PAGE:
Early nuclear tests weren’t in danger of igniting the atmosphere. The scientists were kind of sure it wouldn’t.
But they also were concerned with the ocean:
if the Earth’s oceans had twenty times more deuterium than they actually contain, they could be ignited by a 20 millionmegaton bomb (which is to say, a bomb with the yield equivalent to 200 tera tons of TNT, or a bomb 2 million times more powerful than the Tsar Bomba’s full yield).
Teller of some of my favourite history of nuclear development stories (including the time a dude lost some classified nuke documents on a train (whole train got stripped down to bare metal)) is coming out with a book this week:
A couple months back I came across this New Yorker article about John Coster-Mullen, a civilian who investigated the design of nuclear bombs. I learned that the gun design didn’t fire a bullet into a target with a bullet-shaped hole, it was the other way around.
Yeap. The goal was to maximize the time where a critical mass was present. Even the “simple” nuclear weapon designs were extremely well engineered and were not in practice simple to build.
This type of weapon was obsolete before it was even deployed. It’s also the type of weapon that South African 6kt yield thing was based on. The design probably maxed out, if engineered and produced extremely well, ~30kt. They also can not use plutonium for reasons, and thus only ever existed as uranium-based devices.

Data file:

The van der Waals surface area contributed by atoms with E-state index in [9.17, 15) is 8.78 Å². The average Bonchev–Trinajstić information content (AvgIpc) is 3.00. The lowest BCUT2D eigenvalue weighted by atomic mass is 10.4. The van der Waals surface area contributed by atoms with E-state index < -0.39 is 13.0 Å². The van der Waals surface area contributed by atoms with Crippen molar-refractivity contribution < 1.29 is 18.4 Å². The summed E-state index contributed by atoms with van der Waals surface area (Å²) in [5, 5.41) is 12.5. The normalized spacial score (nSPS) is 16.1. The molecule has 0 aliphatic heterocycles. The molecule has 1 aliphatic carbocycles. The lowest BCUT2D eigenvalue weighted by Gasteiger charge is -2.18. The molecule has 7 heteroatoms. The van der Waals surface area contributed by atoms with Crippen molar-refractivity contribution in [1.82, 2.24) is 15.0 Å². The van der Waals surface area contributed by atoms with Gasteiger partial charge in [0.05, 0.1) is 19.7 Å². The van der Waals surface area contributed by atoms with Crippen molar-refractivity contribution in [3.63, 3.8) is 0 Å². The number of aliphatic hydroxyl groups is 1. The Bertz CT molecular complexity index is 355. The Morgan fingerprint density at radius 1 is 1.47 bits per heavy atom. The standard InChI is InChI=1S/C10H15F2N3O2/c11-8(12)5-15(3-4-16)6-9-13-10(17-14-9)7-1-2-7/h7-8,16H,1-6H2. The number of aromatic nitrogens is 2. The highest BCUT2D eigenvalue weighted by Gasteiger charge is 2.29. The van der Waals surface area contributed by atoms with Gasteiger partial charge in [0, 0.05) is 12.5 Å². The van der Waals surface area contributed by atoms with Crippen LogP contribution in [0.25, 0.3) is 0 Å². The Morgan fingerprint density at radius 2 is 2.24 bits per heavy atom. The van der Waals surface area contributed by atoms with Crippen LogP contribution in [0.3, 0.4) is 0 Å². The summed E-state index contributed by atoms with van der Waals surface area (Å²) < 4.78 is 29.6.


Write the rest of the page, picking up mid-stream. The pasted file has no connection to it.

South Africa chose this design largely due to their lack of sophisticated engineering and manufacturing capabilities, and also due to their “mission profile.”
That mission profile was horrific and racist. Their plan was basically to nuke the desert if the (justified) unrest around their regime grew too disruptive, hoping to scare Africans into leaving the regime intact and likely getting the US to intercede on their behalf as a fellow nuclear power.
This was in the 80s! The last US weapon that used this obsolete design was retired in the early 60s*.
*There was one weapon that technically was still in service until the 90s, but not practically. The US W33 warhead.
It was a highly specialized device for nuclear artillery. (Yes, that is as terrible of an idea as it sounds). Hence, while they weren’t disassembled until the early 90s, they were not really “operational” during that service history.
Little is known about the details of its design, save that it very likely used two separate gun devices internally. This is both due to the implausibility of a 30kt yield from a single gun-type device and due to its own mission profile.
This is even better than the time a bunch of covert bases got revealed on Strava. Or a bunch of personnel and bases got exposed on Untappd. (The latter of which being broken by the same reporter as this story, funnily enough.)
Alex Wellerstein with an article about Really Big Bombs:
At [Teller’s] Livermore laboratory, he reported, they were working on two new weapon designs, dubbed Gnomon and Sundial. Gnomon would be 1,000 megatons and would be used like a “primary” to set off Sundial, which would be 10,000 megatons.
Supposedly a 10GT airburst was calculated to be able to set an area the size of France on fire.